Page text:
Recently, I started reading Daring Greatly by the shame and vulnerability researcher,Brené Brown. In her book, Brown explores what it means to be vulnerable, its significance in our lives as human beings seeking connection with others, and how to overcome the shame we often feel around vulnerability.
Her insight is particularly interesting in the context of writing where our work, by nature, is a catalogue of our vulnerabilities. From the historical novelist to the comedic blogger, writing explores the vulnerability of human nature and turns it into something relatable to read.
Vulnerability isn’t good or bad: It’s not what we call a dark emotion, nor is it always a light, positive experience. Vulnerability is the core of all emotions and feelings. To feel is to be vulnerable. To believe vulnerability is weakness is to believe that feeling is weakness. To foreclose on our emotional life out of a fear that the costs will be too high is to walk away from the very thing that gives purpose and meaning to living.
– Brené Brown, Daring Greatly
As Brown says in her quote above, to be vulnerable is to feel. When we open ourselves up to emotion, we accept that we cannot control what happens next while choosing to honor what we feel in each moment. Often it’s an emotion that prompts the writing of a poem, a short story, or an exploration of a specific memory as a child. As we share those emotions, whether we’re writing in the first person or through a character, we expose our innermost thoughts.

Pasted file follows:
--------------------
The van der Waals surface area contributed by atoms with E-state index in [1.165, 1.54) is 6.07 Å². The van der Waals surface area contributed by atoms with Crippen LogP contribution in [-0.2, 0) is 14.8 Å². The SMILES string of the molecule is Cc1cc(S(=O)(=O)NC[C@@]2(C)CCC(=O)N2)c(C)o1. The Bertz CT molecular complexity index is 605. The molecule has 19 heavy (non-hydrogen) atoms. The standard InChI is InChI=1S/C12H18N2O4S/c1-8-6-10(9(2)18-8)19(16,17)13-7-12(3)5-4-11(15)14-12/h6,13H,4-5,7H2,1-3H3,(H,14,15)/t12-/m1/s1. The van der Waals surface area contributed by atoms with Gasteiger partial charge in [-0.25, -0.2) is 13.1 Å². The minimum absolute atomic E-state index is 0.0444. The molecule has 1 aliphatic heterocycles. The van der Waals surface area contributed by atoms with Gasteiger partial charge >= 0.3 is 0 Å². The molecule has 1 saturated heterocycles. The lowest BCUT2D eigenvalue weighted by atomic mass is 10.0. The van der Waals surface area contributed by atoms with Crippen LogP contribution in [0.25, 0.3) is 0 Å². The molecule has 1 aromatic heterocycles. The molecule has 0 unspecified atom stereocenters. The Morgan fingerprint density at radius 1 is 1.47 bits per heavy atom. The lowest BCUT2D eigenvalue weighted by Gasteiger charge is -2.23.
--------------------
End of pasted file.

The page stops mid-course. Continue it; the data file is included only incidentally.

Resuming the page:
To write honestly and sincerely, and to then hand our work over to the faceless crowd of the internet, can be scary. It can also be extremely rewarding, as Michelle reminded us in her “Roundtable: The Scariest Post I Ever Published”.
As you approach your writing this week, take Brown’s quote to heart. What is vulnerability to you and how does it influence your writing? When you write, where do the words come from and how do you know if they’re true? Take the time to explore the nugget of truth, the sincerest version of you in your writing by asking, “Is this real for me? Is this my truth?”
- If there’s a post you’ve been sitting on, but are afraid to share, consider revisiting the why: why that post is important to you, and why you’re scared.
- If you read a post that took considerable courage to share, or simply spoke to you on a deep, human level, reach out to the author and let them know.
When we congratulate openness in others’ writing, we create a community in which we can all share our truest stories with one another.